Need for Evidence on Skilling in India
In recent years, India’s demographic dividend has sparked scrupulous policy actions to increase its labour force participation. With India having the largest youth population in the world, the government aims to empower the youth using the ‘4E approach’ (Education, Employment, Entrepreneurship, and Excellence). The strengthened emphasis on the aforementioned pillars is inclusive of skill development and has therefore generated a renewed buzz around it. Skill development is increasingly considered a key stepping stone not just towards enhancing India’s overall labour force participation, but especially for the economic upliftment of a pertinent group of beneficiaries, women.
ILO’s Global Employment Trends (2013) rank India 120th out of 131 countries in female labour force participation. The Periodic Labour Force Survey 2020-21 reports that only 34 per cent of females within the working age group are employed. Skilling is looked upon as one of the solutions to the problem. This blog argues that good quality data is a prerequisite to assess the effectiveness and gendered outcomes of skilling programs running across the country.
If we were to google the terms “skill”, “India” and “women” today, approximately all search results would point towards and encourage the importance of skill development for women’s economic empowerment. Even though skill development programmes have existed for decades, they have found a recent push to generate and ensure improved work opportunities for the heightened employable population of the country. Budget 2023-24 also prioritized funding for the launch of the national flagship programme on skill development: Pradhan Mantri Kaushal Vikas Yojana (PMKVY) 4.0, which, in lieu of the rising technological advancements, aims to promote skilling in new-age courses like 3D printing, robotics, AI etc.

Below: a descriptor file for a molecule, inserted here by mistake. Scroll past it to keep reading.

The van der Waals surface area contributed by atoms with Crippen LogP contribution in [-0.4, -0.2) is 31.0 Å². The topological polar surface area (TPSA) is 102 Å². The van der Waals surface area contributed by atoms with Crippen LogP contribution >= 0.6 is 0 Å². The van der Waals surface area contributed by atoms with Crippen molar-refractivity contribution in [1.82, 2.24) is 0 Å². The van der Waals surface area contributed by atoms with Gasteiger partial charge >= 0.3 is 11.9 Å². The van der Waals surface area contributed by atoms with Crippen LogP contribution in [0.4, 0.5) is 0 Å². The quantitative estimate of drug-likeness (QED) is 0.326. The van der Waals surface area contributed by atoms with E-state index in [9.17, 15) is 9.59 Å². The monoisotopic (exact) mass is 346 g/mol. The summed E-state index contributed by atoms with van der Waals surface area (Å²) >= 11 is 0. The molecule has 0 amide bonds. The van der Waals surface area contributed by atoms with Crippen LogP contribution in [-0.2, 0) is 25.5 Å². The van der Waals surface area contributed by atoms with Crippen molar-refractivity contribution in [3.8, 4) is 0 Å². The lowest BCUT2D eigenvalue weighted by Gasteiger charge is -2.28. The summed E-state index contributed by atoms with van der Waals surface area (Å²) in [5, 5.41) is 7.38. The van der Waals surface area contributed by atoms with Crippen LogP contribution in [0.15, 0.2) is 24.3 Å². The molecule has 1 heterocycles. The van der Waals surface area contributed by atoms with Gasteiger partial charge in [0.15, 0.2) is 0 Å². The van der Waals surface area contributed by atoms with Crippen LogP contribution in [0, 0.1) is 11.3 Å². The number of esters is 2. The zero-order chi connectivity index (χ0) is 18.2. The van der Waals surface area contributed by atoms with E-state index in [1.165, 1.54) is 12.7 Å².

Several skill development programmes are running across the country, which are differentiated on the basis of their funding sources, policy-making, and implementation bodies, etc. Guided by the National Policy on Skill Development (2015), various schemes are run by the state such as the aforementioned PMKVY, Deen Dayal Upadhyay Grameen Kaushal Yojana (DDUGKY), Jan Shikshan Sansthan (JSS), and National Apprenticeship Promotion Scheme (NAPS). The central body that coordinates all possible skill development efforts across the country is the Ministry of Skill Development and Entrepreneurship (MSDE), accompanied by its various facilitating bodies. The Ministry was launched in 2015 to improve the link between the demand and supply of skilled workforce and further build the vocational and technical training framework.
Among various facilitators for skilling schemes, National Skill Development Corporation (NSDC) was set up to help generate funding through Public-Private-Partnerships (PPP). Corporate Social Responsibility (CSR) funds have also driven towards skill development for women.
With such a range of policy intentions and the subsequent programmatic actions towards skilling for women, it is important to gauge how they have impacted women’s engagement in the labour market. The cardinal focus could be to understand how far the extensive skilling ecosystem has upskilled and led women towards being sustained labour force participants, what works for them within these skilling programmes, and what challenges continue to exist that require redevelopment.
According to the Skill India Reporting Hub, the administrative data on the overall implementation of PMKVY portrays that out of more than 60 lakh women enrolled for the scheme, less than one-fifth ended up getting placed. This stark difference between enrollment and placement highlights the need to understand and inspect the skilling process in India. Just like any other social development program, gender sensitivity is also pertinent to the skilling process- wherein, challenges specific to women exist, in addition to overall hurdles with respect to the existing labour supply and market demand.
Gender sensitivity in skilling programs goes on to but is not limited to, recognizing differential needs, building improved support systems, generating disaggregated information, and taking further action based on continued reflection and feedback. Setting up of 5000 new Skill Hubs all across India to further the efforts of Skill India, and “provide comprehensive vocational and skilling training” was highlighted during Budget 2023-24. However, how these hubs will undertake efforts to increase enrolment and retention of women candidates is yet to be seen.